The magnitude of this earthquake was such that the initial response team worked extremely long days and nights through the first two weeks following the quake to address performance and routing issues and provide support to a wider range of agencies than in September 2010.
The community supported users from across New Zealand including the Defence Force, National Crisis Management Centre, Police and Fire Service, Land Information New Zealand, Landcare Research, GNS and commercial geospatial data providers Koordinates (NZ) and Google (US, Aus). Much of the data loading and redistribution to the Defence Force took place in the Centre for eResearch labs at The University of Auckland.
“The network also provided on-site drop-in support, allowing response teams to come on-site at Auckland, Lincoln, Landcare Palmerston North and Victoria to get direct access to very large data sets, which they couldn’t have accessed quickly through standard internet connections,” says Nick Jones.
What We Learnt
The importance of timeliness
When the quakes hit, information was a priority, firstly to establish the extent of the damage and whether there had been loss of life and, secondly, to help emergency response agencies manage the crisis. At the same time, other agencies such as GIO, GNS, Landcare, and LINZ were alerted.
“Agencies require post-event data and imagery quickly. Christchurch highlighted the need to have pre-existing access to BeSTGRID’s DataFabric for data processing and high-speed networks such as KAREN for data-dissemination in emergency response situations,” says Richard Wells.
The need for faster delivery channels
“We’ve moved past radio communication and a truck with an antenna. Disaster response now requires and generates massive amounts of data with hundreds of gigabytes streaming daily,” says Centre Director Professor Mark Gahegan.
“Much of the data comes in from US satellite data providers and is too large to bring across the Pacific in reasonable time. We've now established a working large-scale data pipeline with Argonne National Labs in Chicago that has reduced delivery time from at least 24 hours to within 30 minutes.
“What we’ve learnt from Christchurch is that New Zealand has the e-infrastructure to get first-response agencies connected when there is a disaster of national magnitude. Now, we need to put in place a formal structure including BeSTGRID and KAREN to manage future national emergencies.”
Less formal delivery channels also sprang up during the second quake. The Student Army used Facebook to mobilise its forces and science-blogger Vicki Hyde set up her laptop and a printer on the street to provide printed updates for residents. Mr Jones says groups like this also have a role to play in gathering and disseminating information because of their ability to maximise the scale of distributed communities and related technology.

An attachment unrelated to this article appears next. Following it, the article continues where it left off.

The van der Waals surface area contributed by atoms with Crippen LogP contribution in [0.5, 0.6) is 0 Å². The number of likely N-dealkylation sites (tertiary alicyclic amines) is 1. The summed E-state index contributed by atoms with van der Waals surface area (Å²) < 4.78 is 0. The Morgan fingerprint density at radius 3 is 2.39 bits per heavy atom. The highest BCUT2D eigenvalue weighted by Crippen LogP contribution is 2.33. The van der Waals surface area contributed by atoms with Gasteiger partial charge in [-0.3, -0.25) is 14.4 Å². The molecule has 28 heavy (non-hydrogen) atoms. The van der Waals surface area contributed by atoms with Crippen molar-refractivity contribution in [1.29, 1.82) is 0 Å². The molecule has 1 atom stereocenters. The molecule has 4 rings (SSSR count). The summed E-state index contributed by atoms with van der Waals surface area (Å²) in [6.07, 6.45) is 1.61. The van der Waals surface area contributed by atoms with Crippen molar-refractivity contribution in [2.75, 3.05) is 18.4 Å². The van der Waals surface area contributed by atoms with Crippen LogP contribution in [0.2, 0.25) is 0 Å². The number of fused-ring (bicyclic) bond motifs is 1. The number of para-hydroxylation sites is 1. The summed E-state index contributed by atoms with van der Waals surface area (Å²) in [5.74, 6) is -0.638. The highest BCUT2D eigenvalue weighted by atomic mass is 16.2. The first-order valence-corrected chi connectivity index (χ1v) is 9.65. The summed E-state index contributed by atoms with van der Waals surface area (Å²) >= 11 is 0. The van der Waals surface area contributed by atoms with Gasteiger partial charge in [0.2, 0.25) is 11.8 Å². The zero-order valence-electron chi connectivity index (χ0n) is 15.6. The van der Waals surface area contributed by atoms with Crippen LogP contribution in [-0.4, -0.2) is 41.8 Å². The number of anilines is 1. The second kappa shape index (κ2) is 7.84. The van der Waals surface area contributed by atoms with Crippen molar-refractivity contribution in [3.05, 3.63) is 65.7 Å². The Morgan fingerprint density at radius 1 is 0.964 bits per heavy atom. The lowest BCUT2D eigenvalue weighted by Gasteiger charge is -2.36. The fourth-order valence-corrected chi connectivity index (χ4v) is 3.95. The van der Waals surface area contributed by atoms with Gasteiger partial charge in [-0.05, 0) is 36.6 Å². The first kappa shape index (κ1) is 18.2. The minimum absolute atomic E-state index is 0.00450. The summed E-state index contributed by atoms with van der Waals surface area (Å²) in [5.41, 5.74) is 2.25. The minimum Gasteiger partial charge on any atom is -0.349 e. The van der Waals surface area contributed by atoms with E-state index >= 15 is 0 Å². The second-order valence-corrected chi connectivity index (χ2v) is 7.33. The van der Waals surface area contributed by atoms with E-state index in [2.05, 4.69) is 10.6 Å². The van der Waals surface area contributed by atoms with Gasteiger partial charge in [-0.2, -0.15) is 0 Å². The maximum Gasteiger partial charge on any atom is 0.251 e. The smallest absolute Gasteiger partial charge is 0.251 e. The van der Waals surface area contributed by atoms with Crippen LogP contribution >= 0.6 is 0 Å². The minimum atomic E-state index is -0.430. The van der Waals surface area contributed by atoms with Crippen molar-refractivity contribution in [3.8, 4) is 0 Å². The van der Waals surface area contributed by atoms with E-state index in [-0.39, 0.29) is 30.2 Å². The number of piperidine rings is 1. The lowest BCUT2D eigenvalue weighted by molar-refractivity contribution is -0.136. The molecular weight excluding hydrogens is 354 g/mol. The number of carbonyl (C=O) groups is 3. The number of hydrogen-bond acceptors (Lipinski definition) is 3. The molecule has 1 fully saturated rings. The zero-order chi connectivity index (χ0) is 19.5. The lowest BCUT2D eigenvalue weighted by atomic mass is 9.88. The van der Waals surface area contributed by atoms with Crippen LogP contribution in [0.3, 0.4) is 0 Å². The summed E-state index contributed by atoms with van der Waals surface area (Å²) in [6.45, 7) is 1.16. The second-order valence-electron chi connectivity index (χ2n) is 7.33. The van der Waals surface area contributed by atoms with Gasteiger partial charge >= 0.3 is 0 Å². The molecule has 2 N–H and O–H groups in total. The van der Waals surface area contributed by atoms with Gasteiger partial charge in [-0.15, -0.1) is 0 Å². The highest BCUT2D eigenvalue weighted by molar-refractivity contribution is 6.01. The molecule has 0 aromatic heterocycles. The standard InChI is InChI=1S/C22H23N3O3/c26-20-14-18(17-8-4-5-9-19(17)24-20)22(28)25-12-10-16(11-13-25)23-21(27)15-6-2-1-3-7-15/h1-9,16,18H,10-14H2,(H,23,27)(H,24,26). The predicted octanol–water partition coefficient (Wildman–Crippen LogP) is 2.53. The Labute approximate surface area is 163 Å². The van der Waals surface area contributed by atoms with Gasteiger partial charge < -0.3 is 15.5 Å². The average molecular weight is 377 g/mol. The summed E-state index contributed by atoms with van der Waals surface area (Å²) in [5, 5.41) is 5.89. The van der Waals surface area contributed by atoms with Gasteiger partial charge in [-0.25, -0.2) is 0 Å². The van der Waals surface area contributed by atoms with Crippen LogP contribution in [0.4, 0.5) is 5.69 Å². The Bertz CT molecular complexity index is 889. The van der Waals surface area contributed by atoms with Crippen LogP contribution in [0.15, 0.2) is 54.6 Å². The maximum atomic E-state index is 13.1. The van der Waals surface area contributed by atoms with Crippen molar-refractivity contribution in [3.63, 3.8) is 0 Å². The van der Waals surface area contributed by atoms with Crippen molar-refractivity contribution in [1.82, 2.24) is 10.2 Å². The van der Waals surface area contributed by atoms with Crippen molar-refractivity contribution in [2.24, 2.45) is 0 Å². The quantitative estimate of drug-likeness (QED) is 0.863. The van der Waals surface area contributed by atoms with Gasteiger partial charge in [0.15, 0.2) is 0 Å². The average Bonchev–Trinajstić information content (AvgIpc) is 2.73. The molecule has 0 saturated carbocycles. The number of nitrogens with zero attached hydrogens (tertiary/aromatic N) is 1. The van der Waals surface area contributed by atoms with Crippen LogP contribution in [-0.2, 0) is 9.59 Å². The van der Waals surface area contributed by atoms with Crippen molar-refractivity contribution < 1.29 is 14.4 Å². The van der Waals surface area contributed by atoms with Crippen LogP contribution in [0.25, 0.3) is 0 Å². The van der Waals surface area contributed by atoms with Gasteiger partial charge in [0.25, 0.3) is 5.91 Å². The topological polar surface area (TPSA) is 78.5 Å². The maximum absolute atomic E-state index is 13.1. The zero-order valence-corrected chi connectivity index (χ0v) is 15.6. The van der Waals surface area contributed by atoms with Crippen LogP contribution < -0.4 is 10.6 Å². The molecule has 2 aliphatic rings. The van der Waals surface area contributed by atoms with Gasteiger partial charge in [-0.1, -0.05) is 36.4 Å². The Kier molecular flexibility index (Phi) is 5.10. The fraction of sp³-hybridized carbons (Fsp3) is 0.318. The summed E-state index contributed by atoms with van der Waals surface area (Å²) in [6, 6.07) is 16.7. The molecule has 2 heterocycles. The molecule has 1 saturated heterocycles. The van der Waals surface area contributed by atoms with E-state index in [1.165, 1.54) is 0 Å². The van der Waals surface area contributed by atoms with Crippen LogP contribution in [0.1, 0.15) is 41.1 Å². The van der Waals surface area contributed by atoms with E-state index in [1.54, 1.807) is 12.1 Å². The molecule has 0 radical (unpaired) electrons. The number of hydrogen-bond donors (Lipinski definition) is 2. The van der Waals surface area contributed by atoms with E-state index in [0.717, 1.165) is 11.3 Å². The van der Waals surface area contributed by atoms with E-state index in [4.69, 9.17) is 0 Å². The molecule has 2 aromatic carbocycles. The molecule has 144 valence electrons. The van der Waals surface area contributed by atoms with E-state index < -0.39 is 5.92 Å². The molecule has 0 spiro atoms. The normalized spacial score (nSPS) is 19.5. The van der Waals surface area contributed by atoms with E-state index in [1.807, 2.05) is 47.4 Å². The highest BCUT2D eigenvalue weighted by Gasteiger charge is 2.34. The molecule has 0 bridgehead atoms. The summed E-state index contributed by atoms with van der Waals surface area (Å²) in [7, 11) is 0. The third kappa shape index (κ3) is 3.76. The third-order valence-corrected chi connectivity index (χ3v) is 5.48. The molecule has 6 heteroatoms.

In the two weeks immediately following the February earthquake, eResearch handled more than 660 GB of data storage and distribution requirements of various agencies and groups across New Zealand through the BeSTGRID DataFabric.
|Delivery method||Notes||Total GB|
|Direct download||Data downloaded from eResearch office and put directly to DataFabric||200|
|Indirect download||Data downloaded via 3rd party node and transferred to DataFabric||180|
|Upload||Data uploaded by 3rd party to DataFabric||220|
|External media||Data delivered to eResearch office on the external media devices and copied to DataFabric||60|
By mid-April, the DataFabric of the eResearch Centre was storing almost 300 GB of data directly related to the Christchurch earthquake.
Some of the data sets have been licensed as open source and are now widely available for public use and application, which is in-line with the Government Open Access and Licensing framework (NZGOAL).
“NZGOAL recognises agencies have vast quantities of data and non-copyright material that may have significant creative, economic, cultural and sustainability potential,” says Professor Gahegan.
In the days and weeks following the quake, additional imagery and datasets were distributed via KAREN.
The February earthquake showed agencies need high-resolution, post-event imagery and large geospatial datasets and that these create data-logistics challenges in both processing and distribution.
KAREN’s key advantage is its ability to move very large amounts of data around, enabling multiple agencies simultaneous access, while the BeSTGRID DataFabric provides access to data sharing and extensive data processing capacity.
In the longer-term, post-event, there will also be a role for BeSTGRID and KAREN as scientists continue with their analysis and seek to share the resulting data with multiple agencies.